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Have a dedicated work area where you can concentrate and spread out


A dedicated workspace will help avoid distractions








































Telework, or remote working, allows employees to work offsite, often from home. Teleworking provides flexibility with work hours and workplace, work/life balance, and savings because of reduced driving and parking. Working remotely can also reduce greenhouse gas emissions from not driving to the workplace.

Whether you're setting up a program and need sample policies and forms and tips for managing a program, or you are working from home and would like ideas on being productive, avoiding distractions and having an ergonomic workplace, we have information on this page.

For an excellent overview of setting up a Telework program, visit the U.S. Office of Personnel Management’s Federal Community site on Telework.

The US General Services Administration has an excellent site of resources for managing teleworkers.  

Comprehensive Toolkits which contain sample policies and forms, case studies, risk and liability information, technology, equipment and infrastructure, training content for managers and supervisors and for employees. 

Common work functions well-suited for remote work 

Telework Etiquette Tips

Hosting a meeting

Participating in a Meeting

Ways to Stay Connected

General Etiquette

  • Establish a common expectation with your manager and team members for responding to queries and emails. Agree to communication guidelines.
  • Decide with your manager and team if it would be helpful to designate core hours or days when team members are in the office or available for meetings and conference calls.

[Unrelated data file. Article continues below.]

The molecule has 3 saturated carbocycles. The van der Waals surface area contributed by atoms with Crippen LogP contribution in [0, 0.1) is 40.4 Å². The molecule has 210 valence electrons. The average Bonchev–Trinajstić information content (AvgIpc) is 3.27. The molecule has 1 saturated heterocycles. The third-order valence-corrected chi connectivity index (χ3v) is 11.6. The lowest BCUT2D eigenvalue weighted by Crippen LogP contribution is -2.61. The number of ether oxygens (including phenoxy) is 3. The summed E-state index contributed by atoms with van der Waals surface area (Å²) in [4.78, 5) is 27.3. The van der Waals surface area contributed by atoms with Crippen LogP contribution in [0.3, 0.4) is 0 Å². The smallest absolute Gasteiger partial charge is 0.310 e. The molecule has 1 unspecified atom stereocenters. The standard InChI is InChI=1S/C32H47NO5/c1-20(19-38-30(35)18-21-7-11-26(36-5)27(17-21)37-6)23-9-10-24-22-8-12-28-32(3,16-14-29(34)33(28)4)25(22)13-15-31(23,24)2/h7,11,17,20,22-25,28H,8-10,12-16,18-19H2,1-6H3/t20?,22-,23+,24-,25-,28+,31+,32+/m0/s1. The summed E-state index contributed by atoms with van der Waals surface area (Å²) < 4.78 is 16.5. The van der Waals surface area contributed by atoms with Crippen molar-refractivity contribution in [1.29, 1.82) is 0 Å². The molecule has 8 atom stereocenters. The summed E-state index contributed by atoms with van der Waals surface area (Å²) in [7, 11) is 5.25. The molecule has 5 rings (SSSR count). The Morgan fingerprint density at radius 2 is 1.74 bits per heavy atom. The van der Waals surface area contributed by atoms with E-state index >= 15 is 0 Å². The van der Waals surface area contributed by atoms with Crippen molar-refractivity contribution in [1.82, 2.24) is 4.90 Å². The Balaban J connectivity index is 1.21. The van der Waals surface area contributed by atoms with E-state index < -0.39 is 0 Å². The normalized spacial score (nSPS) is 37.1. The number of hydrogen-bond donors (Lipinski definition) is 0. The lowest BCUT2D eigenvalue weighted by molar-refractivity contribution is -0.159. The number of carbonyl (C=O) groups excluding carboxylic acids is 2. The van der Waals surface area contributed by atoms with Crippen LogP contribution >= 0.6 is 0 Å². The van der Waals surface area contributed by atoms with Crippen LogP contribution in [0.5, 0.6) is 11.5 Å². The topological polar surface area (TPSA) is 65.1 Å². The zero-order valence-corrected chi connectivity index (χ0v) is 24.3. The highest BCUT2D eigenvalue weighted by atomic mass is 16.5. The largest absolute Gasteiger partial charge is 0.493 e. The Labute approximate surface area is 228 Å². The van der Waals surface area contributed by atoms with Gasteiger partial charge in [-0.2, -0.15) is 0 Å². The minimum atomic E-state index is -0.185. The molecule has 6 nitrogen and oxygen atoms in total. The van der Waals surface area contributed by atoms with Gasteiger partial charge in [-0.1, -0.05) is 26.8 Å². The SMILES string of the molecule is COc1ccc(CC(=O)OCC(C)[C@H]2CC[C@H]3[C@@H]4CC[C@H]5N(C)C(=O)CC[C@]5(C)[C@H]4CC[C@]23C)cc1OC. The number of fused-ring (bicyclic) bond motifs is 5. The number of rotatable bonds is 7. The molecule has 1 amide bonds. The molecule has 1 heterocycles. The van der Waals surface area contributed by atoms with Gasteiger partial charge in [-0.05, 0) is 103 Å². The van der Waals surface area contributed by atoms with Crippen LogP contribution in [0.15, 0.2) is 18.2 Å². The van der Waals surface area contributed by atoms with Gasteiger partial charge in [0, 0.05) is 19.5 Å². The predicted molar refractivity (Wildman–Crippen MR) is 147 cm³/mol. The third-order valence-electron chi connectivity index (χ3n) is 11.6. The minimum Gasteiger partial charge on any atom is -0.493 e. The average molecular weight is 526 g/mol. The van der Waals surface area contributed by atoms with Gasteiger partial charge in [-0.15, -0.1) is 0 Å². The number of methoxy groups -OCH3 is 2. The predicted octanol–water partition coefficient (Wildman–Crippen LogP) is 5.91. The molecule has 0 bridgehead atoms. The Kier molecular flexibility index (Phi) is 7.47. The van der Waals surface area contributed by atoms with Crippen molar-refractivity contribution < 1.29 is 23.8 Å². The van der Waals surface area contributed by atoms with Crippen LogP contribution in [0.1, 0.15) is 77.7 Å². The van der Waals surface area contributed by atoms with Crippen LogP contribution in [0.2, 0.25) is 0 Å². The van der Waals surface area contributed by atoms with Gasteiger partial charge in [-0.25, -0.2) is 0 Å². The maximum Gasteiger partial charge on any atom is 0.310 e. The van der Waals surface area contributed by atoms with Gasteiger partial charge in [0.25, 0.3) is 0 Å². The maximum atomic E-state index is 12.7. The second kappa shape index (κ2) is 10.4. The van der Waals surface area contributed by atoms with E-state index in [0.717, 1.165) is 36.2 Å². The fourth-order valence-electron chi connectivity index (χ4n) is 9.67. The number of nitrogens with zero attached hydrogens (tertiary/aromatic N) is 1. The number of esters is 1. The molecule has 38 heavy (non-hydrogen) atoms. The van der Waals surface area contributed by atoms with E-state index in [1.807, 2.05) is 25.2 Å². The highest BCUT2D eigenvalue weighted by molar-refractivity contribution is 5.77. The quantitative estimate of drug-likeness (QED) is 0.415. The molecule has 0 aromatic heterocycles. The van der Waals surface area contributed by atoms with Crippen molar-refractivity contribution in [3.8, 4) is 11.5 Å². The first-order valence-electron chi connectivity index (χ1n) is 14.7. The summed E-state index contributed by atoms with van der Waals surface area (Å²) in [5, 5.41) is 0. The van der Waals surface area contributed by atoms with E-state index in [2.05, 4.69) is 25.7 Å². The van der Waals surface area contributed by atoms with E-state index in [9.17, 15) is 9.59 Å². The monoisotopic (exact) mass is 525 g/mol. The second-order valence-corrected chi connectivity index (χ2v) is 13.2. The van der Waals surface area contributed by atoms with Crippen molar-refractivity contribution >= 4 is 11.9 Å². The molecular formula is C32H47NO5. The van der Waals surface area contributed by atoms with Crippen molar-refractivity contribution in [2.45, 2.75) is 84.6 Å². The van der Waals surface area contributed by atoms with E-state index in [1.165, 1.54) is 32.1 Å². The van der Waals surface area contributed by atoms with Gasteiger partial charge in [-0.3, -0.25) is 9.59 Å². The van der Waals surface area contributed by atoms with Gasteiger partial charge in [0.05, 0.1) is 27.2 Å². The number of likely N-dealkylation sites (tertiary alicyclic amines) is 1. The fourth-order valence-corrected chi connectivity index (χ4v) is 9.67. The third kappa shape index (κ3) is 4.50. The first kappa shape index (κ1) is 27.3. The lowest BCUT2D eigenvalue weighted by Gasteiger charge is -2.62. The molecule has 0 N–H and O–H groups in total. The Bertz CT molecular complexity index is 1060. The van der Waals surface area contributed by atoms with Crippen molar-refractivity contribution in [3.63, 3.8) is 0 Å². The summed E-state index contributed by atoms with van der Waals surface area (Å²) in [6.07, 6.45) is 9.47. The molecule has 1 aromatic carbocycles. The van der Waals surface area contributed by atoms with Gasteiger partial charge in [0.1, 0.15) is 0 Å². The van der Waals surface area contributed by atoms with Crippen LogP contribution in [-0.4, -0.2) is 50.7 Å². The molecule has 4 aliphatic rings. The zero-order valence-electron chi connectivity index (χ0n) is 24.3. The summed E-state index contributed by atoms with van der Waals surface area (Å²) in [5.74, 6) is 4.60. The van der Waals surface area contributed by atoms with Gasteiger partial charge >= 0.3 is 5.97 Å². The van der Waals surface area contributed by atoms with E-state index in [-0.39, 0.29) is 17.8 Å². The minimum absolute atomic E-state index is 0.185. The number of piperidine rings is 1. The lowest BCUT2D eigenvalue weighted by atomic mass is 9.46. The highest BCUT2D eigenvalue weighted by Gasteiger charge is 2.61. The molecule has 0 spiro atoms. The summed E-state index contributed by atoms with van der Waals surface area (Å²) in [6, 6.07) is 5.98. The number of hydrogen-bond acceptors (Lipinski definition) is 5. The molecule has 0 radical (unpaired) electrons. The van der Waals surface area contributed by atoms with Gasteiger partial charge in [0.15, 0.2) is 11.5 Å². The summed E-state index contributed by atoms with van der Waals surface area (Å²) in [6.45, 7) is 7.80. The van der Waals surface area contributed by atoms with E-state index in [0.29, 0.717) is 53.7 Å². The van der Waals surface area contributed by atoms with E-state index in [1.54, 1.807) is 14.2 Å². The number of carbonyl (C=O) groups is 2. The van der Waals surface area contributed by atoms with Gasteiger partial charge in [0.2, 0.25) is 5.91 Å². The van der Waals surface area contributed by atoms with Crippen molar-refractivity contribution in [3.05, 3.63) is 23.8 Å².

• Keep your calendar up to date to avoid confusion and breakdown in communication.
  • Regularly give and receive feedback. Consider if it is specific, constructive and empathetic. Use your feedback to discuss outcomes and actions.

Basic components to effectively manage teleworkers

Facilitate a teleworking protocols meeting with your team: Host a conversation to identify your organizational norms and protocols for teleworking to reach consensus on what “teleworking as a team” looks like for your work environment.

Build a trusting environment: Use telework as an opportunity to foster trust between employees and management. Rigid monitoring of employees’ daily activities hinders productivity and creates an environment of distrust, while established and agreed upon metrics for productivity ensure long-term team success while teleworking.

Monitor performance: Hold employees accountable for their work fairly and promptly. Telework does not create inefficiencies, but rather exposes them. Host check-in opportunities for mobile and in-office team members.

Stay connected: Ensure all team members know the best and expected vehicles for communication. Commit with each other to an acceptable response period. Be just as responsive to direct reports and colleagues as you expect them to be.

Be transparent: Use shared calendars, instant messenger, email out-of-office messages, desk signage, and other transparent communication vehicles to inform your team members of your work status.

Manage by results, not by physical presence: Do not confuse worker activity with the results those activities produce. Establish a clear definition of objectives and performance indicators, and ensure close monitoring of those indicators along with ongoing training for teleworking employees.